Spike Bull 's Link
As a kid on the farm in CA we had guys come in with ag spray planes several times a year. One of the pilots was Raleigh Rhinenbarger(?) and he flew with what they called the Black Sheep in the pacific (had nothing good to say about Boyington either.... called him a drunk....) he always had some great stories.
My dad was a pilot, we had an airstrip on the farm that the spray planes flew off of. One time Raleigh had just come back from Pearl Harbor, (was in the late 60s I think? maybe 70-71) they had a big Navy Black Sheep Squadron reunion, Navy flew everyone there and put them up, it was big week long event. They all got a chance to fly in what I believe was an F14. He was marveling about the weapons systems, helmet targeting displays, you could aim guns by turning your head, etc..... the speed and power....
He started on about the pilots.... "these pilots flying these multi million dollar planes are just a bunch of KIDS!" He went on..... they're all "kids" some only 20 years old, most are 21-22.... (I think I later read you have to be under 27 to even enter the program) with all that firepower and technology..... was shaking his head... just turning these kids loose to go into battle with these planes....
Then my dad asked him how old was he when he was a fighter pilot...... long pause...... 19...... but he never thought of himself as being a 19 year old kid then.... pretty funny conversations, being that fly on the wall....
Special people, thanks Spike, great find. I lost an uncle before I was born, near the end of WWII, a pilot in the pacific. Was never found, him or his plane/crew.
18-20 year olds, able enough to do almost anything they are taught and too stupid to be afraid to!
"Today, conventional wisdom is that the American daylight bombing campaign over Europe succeeded only because U.S. fighters were able to defeat the German fighter force. Moreover, U.S. airmen defeated the Luftwaffe not by bombing its aircraft production, nor by attacking its fuel supply – neither move inflicted a knockout blow – but by killing its pilots.
This happened because of the Mustang, and the Mustang succeeded because of the Merlin."
Although they entered later in the war, Corsair performance in the pacific off the carriers was pretty spectacular too. 11:1 kill ratio. Air dominance.
who cant forget this TV Show with the F4U Corsairs ... ^^
He died on his 21st birthday when his plane caught fire and rode it into the ground to avoid crashing in civilian housing. I've always been fascinated with WWII war-birds.
The Corsair F4U was given to the Marines because it was hard to land on Carriers.
Fast forward 40 years, and the Navy took all of the Marine F-4Ns, and gave the Marines the newer F-4S's that had the newer wing slats making the F-4 Phantom more maneuverable. The Navy didn't like the S Model because it had a faster landing speed, thus more difficulty in Carrier landings.
In both cases, 1940's and 1980's, the Navy then turned around and put Marine Squadrons on carriers - flying the planes that had difficulty with Carrier Landings.
With the exception of the E-2C Hawkeye, the U.S.S. Coral Sea air wing was entirely USMC, flying the F-4S model, in the late 1980s.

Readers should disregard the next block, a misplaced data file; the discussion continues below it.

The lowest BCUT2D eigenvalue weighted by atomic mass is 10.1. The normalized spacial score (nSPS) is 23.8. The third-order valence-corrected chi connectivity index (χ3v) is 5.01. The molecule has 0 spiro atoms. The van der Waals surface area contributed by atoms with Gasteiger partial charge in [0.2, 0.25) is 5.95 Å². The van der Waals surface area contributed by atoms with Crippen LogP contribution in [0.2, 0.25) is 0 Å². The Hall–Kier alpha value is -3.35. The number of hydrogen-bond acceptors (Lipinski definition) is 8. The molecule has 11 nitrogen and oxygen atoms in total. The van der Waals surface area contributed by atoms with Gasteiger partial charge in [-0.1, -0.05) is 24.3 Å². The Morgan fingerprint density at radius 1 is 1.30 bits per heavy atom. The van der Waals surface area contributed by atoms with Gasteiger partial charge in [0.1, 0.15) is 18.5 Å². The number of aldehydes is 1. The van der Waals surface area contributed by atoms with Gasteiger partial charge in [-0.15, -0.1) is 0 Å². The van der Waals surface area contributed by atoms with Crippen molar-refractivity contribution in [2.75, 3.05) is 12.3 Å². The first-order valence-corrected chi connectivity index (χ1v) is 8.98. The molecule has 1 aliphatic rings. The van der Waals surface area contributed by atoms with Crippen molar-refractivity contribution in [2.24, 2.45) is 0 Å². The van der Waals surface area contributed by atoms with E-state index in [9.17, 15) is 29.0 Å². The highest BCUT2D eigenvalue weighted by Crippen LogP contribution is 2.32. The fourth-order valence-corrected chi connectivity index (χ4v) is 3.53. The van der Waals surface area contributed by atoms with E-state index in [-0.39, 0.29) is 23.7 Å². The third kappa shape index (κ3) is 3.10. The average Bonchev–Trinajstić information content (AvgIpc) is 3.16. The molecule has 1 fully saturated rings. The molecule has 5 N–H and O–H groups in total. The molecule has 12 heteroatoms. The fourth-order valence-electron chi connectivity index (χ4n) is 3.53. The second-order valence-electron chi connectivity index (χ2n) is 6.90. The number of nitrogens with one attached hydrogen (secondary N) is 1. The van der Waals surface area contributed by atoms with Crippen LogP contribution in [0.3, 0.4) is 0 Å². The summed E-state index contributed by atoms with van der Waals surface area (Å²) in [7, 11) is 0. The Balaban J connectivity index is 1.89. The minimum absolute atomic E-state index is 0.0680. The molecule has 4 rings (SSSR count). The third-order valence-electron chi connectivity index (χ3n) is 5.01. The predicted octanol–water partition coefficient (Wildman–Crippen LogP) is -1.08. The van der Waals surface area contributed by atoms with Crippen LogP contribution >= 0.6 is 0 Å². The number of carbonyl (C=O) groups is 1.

True stories !!!!! No kidding !!!!!
This is tribal knowledge here !!!
Similarly, 265 (of the 302 planned) F4J aircraft went through a modification process at the Naval Air Rework Facility (NARF) at NAS North Island, to provide more structural strength, a longer fatique life, updated mission equipment (AN/AWG10 to AN/AGW-10B radar) and a slatted wing. These modified F4J aircraft were designated F-4S and the first one flew in 1977. The modifications saved about 25% on aircraft maintenance. The slatted wing modifications consisted of an external strap that ran from one wing fold under the fuselage to the other wing fold, effectively zero-timing the wing. The outer wing panels were replaced with new ones. The first forty or so F4J airframes converted to F-4S were completed before the slat "kits" were available. These were sent to the Marines as F4J/S Phantoms (it was even painted on the aircraft). Later, the ones that were still around were brought back to NARF North Island and fitted with slats. Formation lights were also added to the vertical stabiliser, the fuselage and the wing tips. The aircraft were also rewired with newer wire.
The only Phantoms I worked on were the F-4b's in 73. The next cruise we had the first F-14's on the east coast.
hard to believe that the Phantoms and the Tomcats are long gone. The carrier I was on is gone also.
hard to believe I was only 19 in that picture
.. .. .
VMFP-3, Det C, U.S.S. Midway, 1978 - 1979. RF-4B. Eyes of the Corps!!!!!!
I loved that six months cruise I did. I will always remember it, and how special it was/is to me to this day.
OOH RAH !!!!!!!
.. .. ..
Later, they changed their name to NADEP ( Naval Aviation Depot ) North Island.
They had this group there, I think it was called the FRSG, Fleet Readiness Support Group. Just a bunch of old GS Civil Servants and retired Master/Senior Chiefs, that their only mission in life was to help you.
I loved those guys. Give them a phone call with a problem on the F-4, and it was like feeding a Pork Rib to a Pit Bull.
Lots of fond memories - about REAL CIVAL Servants.
They took our RF-4Bs and put them, too, through a SLEP/SURE Program ( Service Life Extension Program / Sensor Update and Refurbishment Effort.
We got a new IR Sensor, new Photographic Cameras, and a new Synthetic Aperture Radar. The deal with the USMC, was we had to maintain a 4 bird attachment on the U.S.S. Midway.
Ahh - I must have just bored everyone to death !!!!